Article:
Distributed memory message passing machines such as the IBM SP-2, the Intel Paragon, and the Thinking Machines CM-5 offer significant advantages over shared-memory multiprocessors in terms of cost and scalability. Unfortunately, to extract all that computational power from these machines, users have to write efficient software for them, which is an extremely laborious process. One major reason for this difficulty is the absence of a single global shared address space. As a result, the programmer himself has to manually distribute code and data on processors, and manage communication among tasks explicitly. Clearly, there is a need for efficient parallel programming support on these machines. The PARADIGM compiler project addresses that problem by developing an automated means to convert sequential programs, automatically parallelizing them by compiler dependence analysis, and compiling them for efficient execution on distributed memory machines.
The PARADIGM compiler is targeted for both structured and unstructured parallel numerical applications written in FORTRAN 77 and High Performance Fortran. The sequential FORTRAN programs for regular applications are automatically parallelized using a parallelizing compiler (Parafrase-2), and the PARADIGM compiler performs several compiler transformations on the program, and then generates efficient message passing FORTRAN code.
Numerous compiler optimizations such as loop bound reduction, mask extraction and elimination, message vectorization, message chaining, message aggregation are automatically performed by the PARADIGM compiler. In addition, the PARADIGM compiler is unique in its ability (1) to perform automated data distribution for regular data structures, something that has to be conventionally specified as a compiler directive in High Performance FORTRAN; (2) Simultaneous exploitation of task and data parallelism; (3) Exploiting regularity within irregularity in iterative applications.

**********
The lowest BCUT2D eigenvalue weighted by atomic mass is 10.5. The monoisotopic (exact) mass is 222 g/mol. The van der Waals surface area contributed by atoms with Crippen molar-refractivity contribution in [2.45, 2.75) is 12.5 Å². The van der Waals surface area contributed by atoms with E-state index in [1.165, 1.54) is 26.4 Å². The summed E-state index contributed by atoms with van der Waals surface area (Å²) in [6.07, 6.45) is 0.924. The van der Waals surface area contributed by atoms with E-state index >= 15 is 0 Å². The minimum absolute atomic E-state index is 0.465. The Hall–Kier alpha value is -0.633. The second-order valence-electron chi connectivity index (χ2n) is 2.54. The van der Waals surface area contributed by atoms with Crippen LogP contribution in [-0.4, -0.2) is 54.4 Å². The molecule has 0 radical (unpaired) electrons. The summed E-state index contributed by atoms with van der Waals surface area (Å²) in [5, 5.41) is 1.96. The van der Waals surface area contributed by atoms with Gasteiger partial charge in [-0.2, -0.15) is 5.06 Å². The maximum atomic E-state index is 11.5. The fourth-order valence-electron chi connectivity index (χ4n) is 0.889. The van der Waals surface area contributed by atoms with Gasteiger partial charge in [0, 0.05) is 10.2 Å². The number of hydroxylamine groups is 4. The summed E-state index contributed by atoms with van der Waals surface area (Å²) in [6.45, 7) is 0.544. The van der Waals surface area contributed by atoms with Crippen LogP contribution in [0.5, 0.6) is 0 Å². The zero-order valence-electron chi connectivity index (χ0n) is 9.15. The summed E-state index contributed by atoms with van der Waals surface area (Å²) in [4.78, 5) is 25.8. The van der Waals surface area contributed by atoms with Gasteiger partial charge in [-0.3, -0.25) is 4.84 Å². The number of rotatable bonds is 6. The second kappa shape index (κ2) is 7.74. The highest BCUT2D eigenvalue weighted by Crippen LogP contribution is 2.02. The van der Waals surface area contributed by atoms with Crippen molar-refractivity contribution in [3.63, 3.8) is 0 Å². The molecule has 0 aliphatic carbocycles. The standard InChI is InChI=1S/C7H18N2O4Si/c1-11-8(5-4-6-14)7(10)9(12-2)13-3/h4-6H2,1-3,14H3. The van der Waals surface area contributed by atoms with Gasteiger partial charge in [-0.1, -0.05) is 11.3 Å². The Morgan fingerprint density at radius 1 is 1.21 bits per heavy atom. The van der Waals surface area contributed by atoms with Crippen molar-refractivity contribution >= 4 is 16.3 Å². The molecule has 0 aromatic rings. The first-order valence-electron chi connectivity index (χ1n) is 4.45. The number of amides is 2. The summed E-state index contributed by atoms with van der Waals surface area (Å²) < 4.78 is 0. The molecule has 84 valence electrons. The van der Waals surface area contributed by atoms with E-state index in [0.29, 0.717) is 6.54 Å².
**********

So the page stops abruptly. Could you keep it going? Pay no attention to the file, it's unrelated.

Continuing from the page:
The PARADIGM compiler is being evaluated on the IBM SP-2, the Intel Paragon, the Thinking Machines CM-5, and networks of workstations for a variety of regular and irregular applications written in Fortran. Ongoing work is to work on distributed shared memory machines such as the SGI Origin 2000 and the HP/Convex Exemplar SP 2000 systems. Another future direction of the PARADIGM compiler is to develop techniques to automatically parallelize MATLAB programs.
More information about the PARADIGM project can be found at the following URL on the World Wide Web: http:/www.ece.nwu.edu/cpdc/Paradigm/Paradigm.html.
The following significant results were obtained this past year in this project.
We have developed a compilation strategy for compiling general block, cyclic and block-cyclic data distributions for general DO loops. The method is based on Fourier Motzkin elimination. The compiler has been evaluated on several benchmark programs and compared with a commercial HPF compiler from PGI.
For programs that require the data to be distributed in different distributions in different phases of execution, it is widely known that the best way to execute such programs efficiently is to allow for dynamic data distributions. In this research, we have developed a compilation method for performing automatic data distribution on programs requiring dynamic data redistributions. We have evaluated the compilation strategy on several real benchmark example programs on a couple of parallel machines.
We have performed a detailed performance evaluation of message-driven parallel applications on both shared memory and distributed memory parallel machines. We have also developed a compilation strategy for generating message-driven programs automatically from regular single-program multiple data (SPMD) programs. We have obtained detailed characteristics of computation grain sizes, message sizes, load imbalances, and message locality in such parallel applications.